Posts Tagged ‘rosemary’

Vintage Summer: Rosemary & Pistachio El Diablo

Rosemary & pistachio cocktail (Eat Me. Drink Me.)

“It felt very Mad Men,” I told my friend, “to come home from work and make myself a fancy cocktail, then sip it by the open French window with my feet propped up and a book in hand.

“I didn’t know you were watching Mad Men. How far along in the season are you?” he asked.

“Oh, I’ve seen the pilot,” I replied.

He raised an eyebrow, and I amended my comparison. “Fine. It was like an evening of living in Revolutionary Road, where everybody’s always swilling something and living out a sadly-thwarted version of the American dream. But like, in a good way.”

Rosemary and limes (Eat Me. Drink Me.)

Boston shaker full of ice (Eat Me. Drink Me.)
Rosemary, pistachio syrup, tequila (Eat Me. Drink Me.)

For me, cocktails have always had a vintage charm. When I drink them, I want to be wearing pale lemon-colored nylon and chiffon, with a plate of shimmery canapés and pimiento-flecked olives close at hand.

But like most strange daydreams painted from a retro Hoover ad, this life is probably so fascinating to me because I don’t have to live it. I finished Revolutionary Road. I know how that story ends.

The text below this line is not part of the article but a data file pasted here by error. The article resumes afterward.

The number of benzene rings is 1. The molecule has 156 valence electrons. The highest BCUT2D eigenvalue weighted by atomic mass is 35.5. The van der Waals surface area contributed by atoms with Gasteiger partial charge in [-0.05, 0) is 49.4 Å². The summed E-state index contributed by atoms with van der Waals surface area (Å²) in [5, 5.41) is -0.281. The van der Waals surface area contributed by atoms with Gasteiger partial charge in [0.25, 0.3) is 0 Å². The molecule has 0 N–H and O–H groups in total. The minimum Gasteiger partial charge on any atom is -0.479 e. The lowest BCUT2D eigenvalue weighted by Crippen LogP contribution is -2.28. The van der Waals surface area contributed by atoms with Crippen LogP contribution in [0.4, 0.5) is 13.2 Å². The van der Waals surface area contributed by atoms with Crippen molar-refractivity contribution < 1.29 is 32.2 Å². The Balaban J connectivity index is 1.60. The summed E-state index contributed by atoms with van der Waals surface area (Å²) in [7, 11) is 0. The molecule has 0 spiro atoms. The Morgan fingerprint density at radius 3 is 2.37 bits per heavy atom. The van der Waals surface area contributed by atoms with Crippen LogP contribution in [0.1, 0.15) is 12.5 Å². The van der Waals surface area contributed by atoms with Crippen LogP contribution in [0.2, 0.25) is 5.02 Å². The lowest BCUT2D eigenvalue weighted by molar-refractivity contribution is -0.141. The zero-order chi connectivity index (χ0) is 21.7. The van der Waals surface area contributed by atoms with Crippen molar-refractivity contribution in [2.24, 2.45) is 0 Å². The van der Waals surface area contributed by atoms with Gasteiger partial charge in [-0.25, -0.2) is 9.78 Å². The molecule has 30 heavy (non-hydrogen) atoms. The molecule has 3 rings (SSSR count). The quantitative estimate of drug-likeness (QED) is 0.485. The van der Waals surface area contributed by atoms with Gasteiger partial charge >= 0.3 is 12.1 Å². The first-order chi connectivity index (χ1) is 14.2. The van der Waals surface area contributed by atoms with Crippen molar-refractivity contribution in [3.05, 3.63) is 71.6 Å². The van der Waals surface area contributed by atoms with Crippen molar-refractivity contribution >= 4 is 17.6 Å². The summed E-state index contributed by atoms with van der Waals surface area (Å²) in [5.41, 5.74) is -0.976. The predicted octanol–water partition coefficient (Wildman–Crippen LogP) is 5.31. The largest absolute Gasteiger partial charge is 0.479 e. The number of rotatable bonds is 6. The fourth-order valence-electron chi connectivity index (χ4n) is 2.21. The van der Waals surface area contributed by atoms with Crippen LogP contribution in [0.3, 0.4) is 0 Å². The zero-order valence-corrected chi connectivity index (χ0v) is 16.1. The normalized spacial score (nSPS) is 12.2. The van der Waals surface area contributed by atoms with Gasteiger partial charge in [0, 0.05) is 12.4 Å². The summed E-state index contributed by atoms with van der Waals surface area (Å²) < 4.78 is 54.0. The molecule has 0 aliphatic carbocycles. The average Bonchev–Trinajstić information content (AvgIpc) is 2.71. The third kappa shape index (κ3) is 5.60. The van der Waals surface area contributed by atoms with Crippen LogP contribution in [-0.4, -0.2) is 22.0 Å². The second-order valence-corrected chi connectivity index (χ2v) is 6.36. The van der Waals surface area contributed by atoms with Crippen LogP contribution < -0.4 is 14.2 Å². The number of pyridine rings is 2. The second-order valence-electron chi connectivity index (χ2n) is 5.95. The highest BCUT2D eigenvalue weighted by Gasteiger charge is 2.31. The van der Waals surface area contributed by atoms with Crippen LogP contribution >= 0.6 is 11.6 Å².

Bright greens: pistachio syrup, rosemary, lime (Eat Me. Drink Me.)

Today, cocktail culture feels less about rubbing out the perfect pastel hues of a paperboard fairy tale (i.e., getting wasted), and more about experimenting with a rainbow of syrups, juices, herbs, bitters, and household shrubbery until each liquor’s notes have been expertly complemented (i.e., getting wasted).

Just kidding. While there are those cocktails whose sole purpose is to be drunk copiously at a beachside party out of plastic cups (I’m looking at you, Sex on the Beach), there are many others to make one feel just appropriately naughty enough.

Rosemary (Eat Me. Drink Me.)

El Diablo with pistachio and rosemary (Eat Me. Drink Me.)

A few months ago, David and I did a cocktail making course hosted by a charming, almost Dickensian barkeep with a little ponytail and a tightly-fitted vest. In thick Berlinerisch, he walked us through muddling, measuring, and not spraying the contents of a Boston shaker over the entire room as we worked our way through five simple cocktails: Mai Thai, New York Sour, Moscow Mule, Park Lane, and a drink he’d named “El Pistacho,” a take on the El Diablo. » Continue reading this post…

Fall Pleasures: Savory Fig and Rosemary Galette

Savory fig galette (Eat Me. Drink Me.)

On my way home from work, I pass by a little shop, a grocery where they sell fresh fruits and vegetables from a farm in Werder. The produce is seasonal, and there’s no telling what they’ll have from one day to the next. They’re always friendly, throwing in extra tomatoes when the batch is about to bruise or adding a lonely apple to your order of plums. The fruit is weighed and wrapped up in brown paper bags, and the price rounded down with a wink. It’s all very quaint, somehow, and odd in today’s Berlin landscape where the grocery store is efficiently impersonal and the weekend markets are luxuriously hip.